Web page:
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Red Bull: New F1 engine rules fail to achieve aims

Published on NewsOK Modified: April 5, 2014 at 5:24 am •  Published: April 5, 2014
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"There was a great danger ... that we would become irrelevant, we would become the focus of gas-guzzling and not having social responsibility," Williams technical chief Pat Symonds said. "It was really important that we did move away from that."

Paddy Lowe, the technical chief of Mercedes which has dominated the early stages of the season, was surprised by criticism of the changes.

"I don't understand it because there are so many positives around this formula," Lowe said. "For an engine to deliver similar power to last year, with more than 30 percent less fuel consumption, is just an incredible achievement and it's something we should celebrate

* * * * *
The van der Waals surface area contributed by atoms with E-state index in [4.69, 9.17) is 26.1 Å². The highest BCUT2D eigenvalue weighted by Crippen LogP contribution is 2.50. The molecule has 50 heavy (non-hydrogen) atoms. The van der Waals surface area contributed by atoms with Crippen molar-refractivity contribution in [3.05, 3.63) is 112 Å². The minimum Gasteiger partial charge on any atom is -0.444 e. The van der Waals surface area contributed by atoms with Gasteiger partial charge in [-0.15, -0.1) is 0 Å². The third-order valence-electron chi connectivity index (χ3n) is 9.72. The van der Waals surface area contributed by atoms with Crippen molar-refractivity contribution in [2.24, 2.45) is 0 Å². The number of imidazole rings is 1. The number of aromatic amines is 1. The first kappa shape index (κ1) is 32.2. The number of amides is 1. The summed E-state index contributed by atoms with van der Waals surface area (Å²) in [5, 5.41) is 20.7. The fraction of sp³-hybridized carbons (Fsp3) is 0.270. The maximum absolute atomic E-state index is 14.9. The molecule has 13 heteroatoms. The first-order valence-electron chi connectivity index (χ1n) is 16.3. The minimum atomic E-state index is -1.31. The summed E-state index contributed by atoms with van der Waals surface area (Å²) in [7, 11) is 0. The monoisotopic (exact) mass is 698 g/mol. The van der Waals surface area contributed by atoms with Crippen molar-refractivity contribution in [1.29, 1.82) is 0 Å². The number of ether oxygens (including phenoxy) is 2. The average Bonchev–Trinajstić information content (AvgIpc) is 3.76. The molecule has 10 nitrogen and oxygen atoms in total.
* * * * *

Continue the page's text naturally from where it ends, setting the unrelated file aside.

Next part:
"Our fans like that richness in the sport. So I hope they also appreciate what's been done on the cars and its sort of relevance to the future in the automotive industry generally."

Bob Fernley, the deputy chief of Force India, said the efforts to make the engines more relevant to road-car production have already borne fruit.

"Honda are coming in next year and it's the first time we've had another major motor manufacturer coming back into Formula One for a long, long time, so that's a tick in the box that says that actually Formula One has got it right," Fernley said.

"We're going to find that the fans are going to embrace this as we go on in the years to come."